Examine the character of Emily in Our Town. She tells her mother, " I’m the brightest girl in school for my age…"What is her tone here?Is she…

Examine the character of Emily in Our Town. She tells her mother, " I’m the brightest girl in school for my age…"What is her tone here?Is she…

Examine the character of Emily in Our Town. She tells her mother, " I’m the brightest girl in school for my age…"What is her tone here?Is she…

Examine the character of Emily in Our Town. She tells her mother, " I’m the brightest girl in school for my age…"What is her tone here?Is she…
Emily is bragging, though what she says is true. This statement provides us with a concise exposition of Emily’s character and also connects later to her realization that people are essentially blind. Emily is very bright. Though she is bragging about being the “brightest girl in school”, she is not exaggerating. She is bright, articulate, and, despite the anxiety she shares with her mother, a beautiful creature. Other characters recognize Emily’s intellect as well. George comments on Emily’s ease with school work in their first meeting of the play. When Emily tells her mother that she is the brightest girl in her class, she strikes a tone of childish confidence. She is literally expressing the brightness of her character, her hopes, her joy, and her desire for approval and success. This tone can be seen as “closed off” in the context of Emily’s post-death revelation. As a girl, Emily is aware only of herself and her needs and is blind to the wealth of beauty around her.

What are themes for The Hunger Games?

What are themes for The Hunger Games?

What are themes for The Hunger Games?

What are themes for The Hunger Games?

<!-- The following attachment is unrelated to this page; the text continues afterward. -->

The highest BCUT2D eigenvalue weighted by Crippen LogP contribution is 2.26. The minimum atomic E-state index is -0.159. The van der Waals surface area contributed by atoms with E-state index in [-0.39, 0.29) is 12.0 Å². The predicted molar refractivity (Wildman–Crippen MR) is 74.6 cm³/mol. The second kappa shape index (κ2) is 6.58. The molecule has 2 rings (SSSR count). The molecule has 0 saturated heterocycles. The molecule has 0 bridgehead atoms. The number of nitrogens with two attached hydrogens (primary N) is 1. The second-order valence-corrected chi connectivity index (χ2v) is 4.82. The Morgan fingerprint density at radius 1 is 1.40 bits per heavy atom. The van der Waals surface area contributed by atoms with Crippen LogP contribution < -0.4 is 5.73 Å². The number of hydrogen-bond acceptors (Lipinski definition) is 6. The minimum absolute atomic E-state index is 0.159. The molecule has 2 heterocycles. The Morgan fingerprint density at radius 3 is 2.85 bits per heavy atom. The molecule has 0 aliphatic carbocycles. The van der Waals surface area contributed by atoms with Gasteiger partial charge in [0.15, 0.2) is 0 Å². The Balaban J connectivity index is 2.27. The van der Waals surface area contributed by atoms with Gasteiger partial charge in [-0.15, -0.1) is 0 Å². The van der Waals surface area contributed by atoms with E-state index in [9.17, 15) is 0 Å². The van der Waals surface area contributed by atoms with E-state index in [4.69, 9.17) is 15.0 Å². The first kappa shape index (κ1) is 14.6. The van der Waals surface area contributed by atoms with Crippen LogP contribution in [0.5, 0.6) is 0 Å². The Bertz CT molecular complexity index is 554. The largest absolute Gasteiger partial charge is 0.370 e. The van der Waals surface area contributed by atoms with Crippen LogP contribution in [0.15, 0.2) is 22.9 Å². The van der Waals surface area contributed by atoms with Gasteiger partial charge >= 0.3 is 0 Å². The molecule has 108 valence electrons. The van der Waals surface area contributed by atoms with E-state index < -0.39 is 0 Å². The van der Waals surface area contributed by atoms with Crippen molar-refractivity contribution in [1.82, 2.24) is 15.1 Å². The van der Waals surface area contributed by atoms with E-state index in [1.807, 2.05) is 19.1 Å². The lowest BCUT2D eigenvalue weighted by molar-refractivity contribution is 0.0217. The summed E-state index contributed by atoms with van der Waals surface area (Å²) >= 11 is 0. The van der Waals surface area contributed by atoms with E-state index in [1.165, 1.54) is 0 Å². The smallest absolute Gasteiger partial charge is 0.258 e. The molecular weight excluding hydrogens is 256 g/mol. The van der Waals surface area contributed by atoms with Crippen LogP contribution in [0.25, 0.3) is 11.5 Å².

Advantages to the Wealthy vs. Disadvantages to the Poor or Fairness in Wealth Distribution; Man-made vs. Naturally-made, as in the Mockingjays or Tracker-jackers and the many obstacles created specifically for the Games; Abuse of Power; Human Rights; “Big Brother” or government control; Rebellion or Revolution…Also evident are themes of survival and self-preservation, personal independence, and even a Robin-Hood type mutiny against authority.

What is the meaning of the term shi’i?

What is the meaning of the term shi’i?

What is the meaning of the term shi’i?

What is the meaning of the term shi’i?
The term “shi’i” is a contraction of the phrase “shi’at Ali.”  This phrase means “partisans of Ali” or “party of Ali.”Ali was both the cousin of the prophet Muhammad and his son in law.  After Muhammad’s death, many Muslims believed that Ali should be the next leader of the faith because he was the closest living relative of the prophet.  However, he was passed over a number of times before finally becoming the caliph.  He was later assassinated.  The Shi’ites became a separate branch of Islam after Ali son, Husayn was assassinated in 680.So, the term “shi’i” comes from the fact that the Shi’ites started out as people who believed that the successors of the prophet should be people who were related to him.

What is the main action of Chapter 2in the book Lord of the Flies?I dont want a summary of Chapter 2, I just want the main action that happened.

What is the main action of Chapter 2in the book Lord of the Flies?I dont want a summary of Chapter 2, I just want the main action that happened.

What is the main action of Chapter 2in the book Lord of the Flies?I dont want a summary of Chapter 2, I just want the main action that happened.

What is the main action of Chapter 2in the book Lord of the Flies?I dont want a summary of Chapter 2, I just want the main action that happened.

A line parallel to y + x – 8 = 0 has a x intercept of 16. What is the distance between the x and y intercepts?

A line parallel to y + x – 8 = 0 has a x intercept of 16. What is the distance between the x and y intercepts?

A line parallel to y + x – 8 = 0 has a x intercept of 16. What is the distance between the x and y intercepts?

A line parallel to y + x – 8 = 0 has a x intercept of 16. What is the distance between the x and y intercepts?
The line y + x – 8 = 0, has a slope of -1. A line parallel to this also has a slope of -1. As the x-intercept of the parallel line is 16, it passes through the point (16, 0)The equation of the line is `(y – 0)/(x-16) = -1`=> y = -x + 16=> x + y – 16 = 0The y intercept of this line is where x = 0=> y – 16 = 0=> y = 16The y-intercept is (0, 16)The distance between the points (16, 0) and (0, 16) is `sqrt((16-0)^2 + (0-16)^2)`=> `sqrt(2*16^2)`=> `16*sqrt 2`The required distance between the x and y intercepts is `16*sqrt 2`